Since March 3 this year, the public has been suspicious of the working of the highest court, the Supreme Court. Constitutionally clothed with the power as the final arbiter of justice and the only interpreter of the Constitution, the Supreme Court on March 3, 2017 came down with ruling in the controversial Code of Conduct making it constitutional. Upon making the pronouncement, many people who may fear the political potential of others in the ensuing election gladly welcomed the Supreme Court’s decision; contending that the law be upheld up to the letter. On the other hand, those who believe the CoC was meant to target them from contesting election turned furious and discredited the decision.
The decision of the Supreme Court to declare the CoC constitutional coincided with the choosing of former Managing Director of the Forestry Development Authority (FDA), Harrison Karnwea, and former Liberian Ambassador to the United States, Jeremiah Slunteh as vice running mates for the Liberty Party (LP) and the Alternative National Congress (ANC), respectively. Again, public perception grew that selection of these former officials would yield fruitless for the concerned political parties because they did not resign from their respective positions two or three years ahead of election as required in the Code of Conduct. Public concerns from all points simply indicate that they have vested interest in the working of the law and interpretation by the Supreme Court.
The National Elections Commission (NEC), having assured the public of adhering to ruling by the Supreme Court on the Code of Conduct, disqualified Harrison Karnwea, Jeremiah Slunteh and Abu Kamara on ground that they were in violation of the Code of Conduct. NEC’s decision to disqualify these men was challenged in the Supreme Court, and as the perception has been, many thought Karnwea and Slunteh were in violation of the law and therefore the court would rule against them. Except for Abu Kamara who was disqualified for remaining in appointed position to declare his intention to contest an elective position, Karnwea and Slunteh were given green light by the Supreme Court on ground that they were not in serious violation to be disqualified, but NEC should design penalties for them. Ruling in Karnwea’s case, Justice Philip A.Z. Banks said, “He was in substantial compliance with the code and that his violation of the act was not egregious in nature.”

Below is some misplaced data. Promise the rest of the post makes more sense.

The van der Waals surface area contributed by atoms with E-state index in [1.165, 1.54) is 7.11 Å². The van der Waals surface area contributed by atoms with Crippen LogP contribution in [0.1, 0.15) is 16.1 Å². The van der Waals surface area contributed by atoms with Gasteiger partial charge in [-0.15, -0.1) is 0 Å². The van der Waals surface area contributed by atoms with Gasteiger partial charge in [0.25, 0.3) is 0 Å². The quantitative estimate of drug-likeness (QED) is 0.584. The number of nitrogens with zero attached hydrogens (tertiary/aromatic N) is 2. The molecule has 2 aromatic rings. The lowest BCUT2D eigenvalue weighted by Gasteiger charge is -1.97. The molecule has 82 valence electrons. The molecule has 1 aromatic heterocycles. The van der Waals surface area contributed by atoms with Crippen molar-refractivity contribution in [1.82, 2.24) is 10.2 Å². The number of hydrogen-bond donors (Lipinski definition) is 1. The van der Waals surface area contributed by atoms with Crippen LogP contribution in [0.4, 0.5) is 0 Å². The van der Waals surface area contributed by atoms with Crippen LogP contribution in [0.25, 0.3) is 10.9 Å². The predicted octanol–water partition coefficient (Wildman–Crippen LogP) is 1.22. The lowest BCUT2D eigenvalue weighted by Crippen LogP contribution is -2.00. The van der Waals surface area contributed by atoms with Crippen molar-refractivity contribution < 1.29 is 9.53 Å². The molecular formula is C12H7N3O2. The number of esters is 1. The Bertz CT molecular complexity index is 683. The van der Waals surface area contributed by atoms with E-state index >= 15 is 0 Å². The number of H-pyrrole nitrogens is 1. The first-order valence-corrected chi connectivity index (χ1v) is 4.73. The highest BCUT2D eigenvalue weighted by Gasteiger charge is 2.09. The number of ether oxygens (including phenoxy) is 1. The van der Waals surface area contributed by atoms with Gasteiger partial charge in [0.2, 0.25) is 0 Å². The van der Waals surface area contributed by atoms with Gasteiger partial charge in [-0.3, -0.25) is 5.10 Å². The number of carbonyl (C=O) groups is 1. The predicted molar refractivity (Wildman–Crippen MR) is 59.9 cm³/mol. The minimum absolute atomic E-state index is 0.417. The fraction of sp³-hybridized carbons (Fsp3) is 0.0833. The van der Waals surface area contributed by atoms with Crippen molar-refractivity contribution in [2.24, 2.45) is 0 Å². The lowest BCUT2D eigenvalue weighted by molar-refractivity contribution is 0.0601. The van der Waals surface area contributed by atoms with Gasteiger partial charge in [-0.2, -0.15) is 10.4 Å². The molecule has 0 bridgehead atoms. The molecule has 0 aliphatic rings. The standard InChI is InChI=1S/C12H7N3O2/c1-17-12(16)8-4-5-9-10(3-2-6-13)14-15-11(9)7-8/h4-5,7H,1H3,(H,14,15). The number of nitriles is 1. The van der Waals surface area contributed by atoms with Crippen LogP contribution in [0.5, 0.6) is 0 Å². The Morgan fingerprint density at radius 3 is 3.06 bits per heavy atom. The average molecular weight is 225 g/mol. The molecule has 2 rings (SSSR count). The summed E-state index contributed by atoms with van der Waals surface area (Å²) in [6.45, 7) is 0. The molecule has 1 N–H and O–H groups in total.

Following the ruling, there has been public outcry that the court is biased while members of the Liberty Party and Alternative National Congress rejoice. The ruling has also sparked up a planned impeachment proceeding by the National Legislature to impeach the Chief Justice and Associate Justices. At the same time, the Supreme Court is warning lawyers that any of them caught inciting the public against the court would be seriously dealt with.
These instances are cited to draw attention to the critical role the Supreme Court has to play in our electoral process and public perceptions about it as a final decision maker in constitutional matters. Liberians over the time have always demonstrated respect for the Supreme Court and rule of law, and any act to thwart public trust will lead to disrespect for the high court. If not the first in Liberian History, this is the first time the National Legislature has planned making use of provision in the 1986 Constitution to impeach the Chief Justice and the Associates Justices. Moreover, despite reports of corrupt practices in courts across the country, there has been no day ordinary people will criticize or say anything that will ridicule the Supreme Court.
Now that such unusual talks and perceptions are arising at this critical time of election in our country, we feel it is about time that the high court manages its reputation and integrity to continually be seen as an impartial and independent body with no stake in politics. We are not assuming that the court has a political interest; nevertheless, we are concerned that any interpretation by the Supreme Court at this time of politics on a crowded political field can be translated by the very people in diverse views. For instance, there is currently no doubt that those who want the Code of Conduct to be upheld to the letter are uncertain about the Supreme Court rendering independent judgment in case something goes wrong in the electoral process. It is currently speculated that some wealthy politicians have infiltrated the independence of the Supreme Court using cash to evade the Code of Conduct. In such state of growing confusion, let the Supreme Court clearly explain what it meant that Harrison Karnwea and Jeremiah Slunteh were in substantial compliance with the CoC, and how egregious it should be in order for an aspirant to be disqualified when he/she violates the CoC. The Supreme Court also needs to clearly state the degree of offense Slunteh and Karnwea committed for which NEC is ordered to prescribe punishment for them in 48 hours.
With clear explanation on these major decisions in this crucial transitional politics season, the Supreme Court will be building trust in the people to be conscientious of its integrity. However, any shortcoming will cause people to lose confidence in the High Court’s integrity and independence, and the peace we have built for more than ten years will be grossly undermined.